In everyday terms, the crimes of powerful are inclusive of a panoply of criminal and civil offenses that range from the more mundane thievery, swindling, corruption, usury, predation, violence and coercion to the more arcane practices of monopolization, manipulation, market cornering, price-fixing, and Ponzi schemes, to the more exceptional war crimes or crimes against humanity, to the more common crimes against the physical environment. More abstractly, the contemporary crimes of the very powerful are where the personal and the collective intersect and where all species might just depend for their common survival. Finally, the crimes of powerful have recently been classified into seven clustered or developing sets of activities for the purposes of organizing the international handbook (Barak, 2015) as follows: (1) crimes of globalization, (2) corporate crimes (3) environmental crimes, (4) financial crimes, (5) state crimes, (6) state-corporate crimes, and (7) state-routinized crimes. At the same time, these overlapping and semiautonomous forms of the crimes of the powerful often coincide with one or more of the other forms.

For example, in the case of environmental crimes, which are harmful to the air we breathe, the water we drink, and the food we eat, these may overlap with other powerful forms such as global, corporate, financial, state, state-corporate, and state-routinized crimes. Similarly, the globalization of crime that is responsible for much of the world’s ecosystem destruction and environmental pollution, are also associated with those multinational corporations that have often abandoned traditional employment models as they are simultaneously ridding themselves of union contracts, healthy work places, direct liability, and employment taxes. In their place, these corporations substitute government-subsidized business models that pay excessively low wages, engage in wage theft and retaliation, and use contingent workers.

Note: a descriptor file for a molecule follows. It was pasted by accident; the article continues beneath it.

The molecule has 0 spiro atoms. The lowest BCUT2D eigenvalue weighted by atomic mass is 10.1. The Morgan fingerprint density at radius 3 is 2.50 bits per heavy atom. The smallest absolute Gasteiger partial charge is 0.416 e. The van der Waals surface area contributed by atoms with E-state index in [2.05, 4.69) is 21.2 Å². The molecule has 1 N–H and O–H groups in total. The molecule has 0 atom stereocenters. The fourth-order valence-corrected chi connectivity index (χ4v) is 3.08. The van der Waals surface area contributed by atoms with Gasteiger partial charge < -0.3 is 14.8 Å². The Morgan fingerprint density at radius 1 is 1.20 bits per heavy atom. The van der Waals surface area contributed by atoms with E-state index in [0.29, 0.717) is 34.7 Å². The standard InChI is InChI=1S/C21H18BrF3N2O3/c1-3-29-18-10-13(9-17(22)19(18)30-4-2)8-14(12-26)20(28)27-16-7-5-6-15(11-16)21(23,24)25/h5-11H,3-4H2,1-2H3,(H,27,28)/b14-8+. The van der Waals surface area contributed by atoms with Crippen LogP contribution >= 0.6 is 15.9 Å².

5 The globalization of crime

Whether one is discussing Jock Young’s (1999) logics of exclusivity and the social bulimia of late modernity or Saskia Sassen’s (2014) logics of expulsion and the elementary brutalities of advanced political economies, each of these analyses of a post-Keynesian multinational world order captures the new realities of advanced capitalism and the globalization of crime. These social realities include neoliberal policies of austerity and privatization, the diminution of the welfare state, the immiseration and exclusion of not only the indigenous or migrant classes but also the former working and middle classes of developed societies, as well as the critically shrinking role of mass consumption for profits in a number of economic sectors, especially those intertwined with an increasingly driven financial globalism marked by the systemic extraction and destruction of the social, the economic, and the biospheric (Klein 2007; Harvey, 2014). These crimes of scale and technology not only push people out or away from societies as they contract the spaces of traditional geo-economies, but they also expand those spaces of the newer corporate and transnational sectors.

More precisely, the crimes of globalization refer to “those demonstrably harmful policies and practices of institutions and entities that…by their very nature occur within a global context” (Rothe and Friedrichs 2015: 26). These crimes of globalization are empowered, in part, by the policies of neoliberalism and the actions of international financial institutions such as the World Bank and the International Monetary Fund and, in part, by the competitive needs of capital accumulation and global markets. As these four spheres of powerful interests and relations of capitalist reproduction interact in the commercial affairs of nations and multinational corporations, they often negatively affect the well being of both animal and human populations as well as the ecosystems and natural environments more generally, in which they all struggle to ultimately survive.